Gift guides offer misguided advice for wine-buyers: the best gift for a wine lover is something they want to drink.
Instead of worrying overmuch about a wine’s score, rarity or value, find out what your intended recipient wants to drink and buy that.
Easier said than done. Wine is so complicated, its offerings so myriad and diverse, and the market so fractured that asking someone about their favorite wine is unlikely generate information you can act upon.
One solution? Buy them a gift card to their favorite restaurant and tell them they have to use it to buy wine.
If they frequent a restaurant with a sommelier, ask the sommelier for advice or just buy a bottle of wine and have it waiting for them the next time they go for dinner.
A personal touch is a lot more important than an impersonal score.
But you could also get them a book; you know, one of those things with pages that you turn and write notes in the margins — not a miniature computer.
There are lots of wine and spirits books worth reading and gifting. Jeff “Beachbum” Berry’s “Potions of the Caribbean” reflects the wisdom and passion that Berry has for the Tiki cocktail craft and legacy.
If you want to dive deeper into the cocktail craft, you could buy any of the brilliant, toothsome books that David Wondirch, “Imbibe or Punch,” or Dale DeGroff, “Craft of the Cocktail or The Essential Cocktail,” have authored.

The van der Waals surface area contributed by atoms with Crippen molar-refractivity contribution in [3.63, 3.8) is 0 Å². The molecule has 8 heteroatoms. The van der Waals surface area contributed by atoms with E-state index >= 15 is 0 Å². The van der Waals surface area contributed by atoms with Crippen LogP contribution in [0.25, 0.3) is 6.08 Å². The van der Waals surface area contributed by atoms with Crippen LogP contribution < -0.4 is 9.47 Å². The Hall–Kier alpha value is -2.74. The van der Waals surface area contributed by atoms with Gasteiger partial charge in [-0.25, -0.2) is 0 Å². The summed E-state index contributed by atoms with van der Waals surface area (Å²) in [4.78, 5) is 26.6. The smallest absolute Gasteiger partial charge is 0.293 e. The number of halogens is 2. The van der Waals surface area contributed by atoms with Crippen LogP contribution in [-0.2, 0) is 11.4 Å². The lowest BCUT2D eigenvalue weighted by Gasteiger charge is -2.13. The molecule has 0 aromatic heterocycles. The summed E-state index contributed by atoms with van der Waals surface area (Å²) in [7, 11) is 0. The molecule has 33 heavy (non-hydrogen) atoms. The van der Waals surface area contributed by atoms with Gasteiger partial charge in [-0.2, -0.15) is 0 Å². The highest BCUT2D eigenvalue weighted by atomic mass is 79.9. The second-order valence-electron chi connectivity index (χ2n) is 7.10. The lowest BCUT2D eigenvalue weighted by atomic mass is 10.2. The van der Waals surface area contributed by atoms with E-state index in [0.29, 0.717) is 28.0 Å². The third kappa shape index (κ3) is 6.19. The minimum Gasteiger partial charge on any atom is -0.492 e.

Or you could go modern with Tony Conigliaro’s “The Cocktail Lab” and learn about the new techniques that are transforming life behind the stick.
There are numerous wine books you may want to consider. One of the foundational texts is in a new 25th anniversary edition: “Adventures on the Wine Route” by Kermit Lynch may remind wine lovers of the moment when passion first bloomed.
Jon Bonne’s “The New California Wine: A Guide to the Producers and Wines Behind a Revolution in Taste” is a valentine to California producers who yearn to generate the same kind of ardor that Lynch engenders in his profiles of great French winemakers.
If your gift recipient wants to peer behind the winemaking curtain then go no further than Clark Smith’s “Postmodern Winemaking: Rethinking the Modern Science of an Ancient Craft.”
Wait. There’s an even geekier tome: “Wine Grapes” by Jancis Robinson, Julia Harding and José Vouillamoz. This is indispensable for any wine fanatic.
But if, like me, you’d rather have wine, there’s a few bottles I can suggest: Banfi’s Rosso di Montalcino 2010 is another of the remarkable examples of how Tuscan wines are amongst the most consistent wines from a region that was once dreadfully inconsistent.
Italy’s white wines are just as admirable: Scarpetta (the brainchild of Boulder, Colorado’s Frasca restaurant team) has two white wines your friends will likely find delicious. The Pinot Grigio 2011 and their Friulano Bianco 2011 have texture as well as fruit; the wines are bigger than they seem. And that’s a pretty good description of what we all want our gifts to be.
Doug Frost is a Kansas City-based wine and spirits writer and consultant who for decades has happily educated the public about all things drink. He is one of only three people in the world to have earned the coveted titles of master sommelier and master of wine. He contributes a monthly wine column for The Star’s Food section.